Sheikh Nur Barud Gurhan commented on how hunger is a strong motivating factor for those who join al-Shabaab. Poor youths who have no income, schooling or future are dangerously vulnerable to the small amount of money and protection that armed groups offer. They are suddenly given power and told that as members of al-Shabaab no one can challenge them and that they are acting in God’s name.

This unrestrained power has led to a culture of intimidation and brutality within al-Shabaab. After first presenting themselves as saviours and pious men to the population, they now commit the same abuses as the clan militias before them: theft, extortion, torture and murder are common in al-Shabaab-controlled areas. Few people understand the devastation that al-Shabaab has caused as well as Suldano Ahmed Mohamed as the group murdered her son, and she also witnessed the beheading of two of her brothers. In Istanbul she spoke powerfully about the sense of hope she has for Somalia’s future despite the trauma she has experienced, ‘I want there to be peace in Somalia, peace for the young people, for the government, that’s what I hope for whether I live to see it or not.’


Both Adam Matan, leader of the Anti-Tribalism Movement, and Sheikh Nur Barud Gurhan, from the Somali Association of Islamic Scholars, called for the misrepresentation of Islam by al-Shabaab to be condemned and challenged. While using Islam as their banner they have twisted the teachings of the religion to justify whatever acts they want to commit; the murder of medical students at a graduation ceremony at the Hotel Shamo in 2009 was wholly unislamic but al-Shabaab justified it due to the presence of a few government representatives.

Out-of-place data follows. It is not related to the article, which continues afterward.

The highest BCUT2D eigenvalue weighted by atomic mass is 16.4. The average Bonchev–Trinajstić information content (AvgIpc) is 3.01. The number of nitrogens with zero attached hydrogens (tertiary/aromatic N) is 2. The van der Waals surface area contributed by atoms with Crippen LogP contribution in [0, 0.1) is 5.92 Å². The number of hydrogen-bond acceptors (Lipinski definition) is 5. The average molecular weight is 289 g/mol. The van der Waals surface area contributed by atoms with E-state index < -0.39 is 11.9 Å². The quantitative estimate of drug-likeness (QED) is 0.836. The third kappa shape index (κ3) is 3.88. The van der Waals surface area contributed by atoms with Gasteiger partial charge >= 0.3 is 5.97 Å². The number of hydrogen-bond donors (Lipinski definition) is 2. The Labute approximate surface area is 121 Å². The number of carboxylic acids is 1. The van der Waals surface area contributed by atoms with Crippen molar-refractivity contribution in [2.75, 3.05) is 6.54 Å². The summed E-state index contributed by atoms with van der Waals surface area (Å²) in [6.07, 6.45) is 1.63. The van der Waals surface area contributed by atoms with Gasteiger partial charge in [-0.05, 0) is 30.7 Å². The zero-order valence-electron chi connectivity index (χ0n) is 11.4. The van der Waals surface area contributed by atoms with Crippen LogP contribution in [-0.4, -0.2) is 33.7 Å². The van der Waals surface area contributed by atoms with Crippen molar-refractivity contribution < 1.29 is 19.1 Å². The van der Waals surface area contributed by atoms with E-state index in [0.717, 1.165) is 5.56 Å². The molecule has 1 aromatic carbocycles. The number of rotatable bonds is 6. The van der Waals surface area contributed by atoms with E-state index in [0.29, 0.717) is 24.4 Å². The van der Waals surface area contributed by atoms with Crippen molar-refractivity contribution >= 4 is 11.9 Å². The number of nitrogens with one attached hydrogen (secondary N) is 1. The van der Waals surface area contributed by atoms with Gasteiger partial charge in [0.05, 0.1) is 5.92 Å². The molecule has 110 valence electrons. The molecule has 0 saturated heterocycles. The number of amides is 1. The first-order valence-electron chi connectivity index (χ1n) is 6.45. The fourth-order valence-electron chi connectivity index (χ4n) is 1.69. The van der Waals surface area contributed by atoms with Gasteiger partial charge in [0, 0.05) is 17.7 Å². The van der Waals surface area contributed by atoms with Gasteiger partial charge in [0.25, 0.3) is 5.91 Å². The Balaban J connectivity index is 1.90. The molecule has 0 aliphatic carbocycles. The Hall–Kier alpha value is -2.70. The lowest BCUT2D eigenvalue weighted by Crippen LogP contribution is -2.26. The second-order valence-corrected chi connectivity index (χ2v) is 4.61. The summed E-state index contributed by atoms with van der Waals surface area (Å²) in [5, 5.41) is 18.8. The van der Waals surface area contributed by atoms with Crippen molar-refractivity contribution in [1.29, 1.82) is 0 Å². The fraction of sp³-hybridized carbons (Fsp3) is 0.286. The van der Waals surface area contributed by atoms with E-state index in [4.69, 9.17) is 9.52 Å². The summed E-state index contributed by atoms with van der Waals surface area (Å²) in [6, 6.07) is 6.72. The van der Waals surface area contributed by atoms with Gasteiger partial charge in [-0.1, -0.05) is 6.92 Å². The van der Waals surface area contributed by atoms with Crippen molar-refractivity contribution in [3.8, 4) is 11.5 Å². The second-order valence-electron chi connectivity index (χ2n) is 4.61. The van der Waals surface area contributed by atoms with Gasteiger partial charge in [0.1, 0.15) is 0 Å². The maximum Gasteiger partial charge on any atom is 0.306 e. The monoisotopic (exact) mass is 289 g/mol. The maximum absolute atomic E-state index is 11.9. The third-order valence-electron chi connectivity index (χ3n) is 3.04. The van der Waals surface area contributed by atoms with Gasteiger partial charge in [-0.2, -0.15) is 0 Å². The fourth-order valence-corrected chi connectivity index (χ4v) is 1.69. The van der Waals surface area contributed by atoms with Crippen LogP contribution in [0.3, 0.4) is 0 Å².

At the end of the conference a communiqué was put together outlining the statements affirmed by the participants of the conference:

· The violent religious ideology of al-Shabaab and the so-called Islamic State has no basis in Islam.
· A unified approach is needed to tackle extremism.
· Solutions are needed to tackle the root causes of extremist recruitment.
· Religious freedom must be safeguarded for all.
· Tribalism is not Islamic. It causes instability and hinders development and good governance.
· The conference calls for an end to all hostilities stemming from tribalism.


On a final note, Sheikh Mohammed el-Sharkawy, former Imam of Regents Park Mosque London passionately stated that he had found the solution to the extremism and tribalism destroying Somalia in the audience. ‘You are the solution, you are the future of Somalia,’ he said, pointing to the crowd. It is through repeated discussions and gatherings such as these that the borders and divisions separating Somalis will be conquered. Adam Matan wants the conference to be the start of something important. ‘In Istanbul we have seen that no matter what your clan or your religious beliefs, we have the same goals. We have lost nearly three decades already to violence and we cannot afford to lose another three. When you get home spread the message of peace, the real meaning of Islam, and let the world know what you are going to do to make it happen.’

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Have a look at the full communiqué here. Share it on social media and let us know your thoughts on how we can empower our communities to act against tribalism and extremism.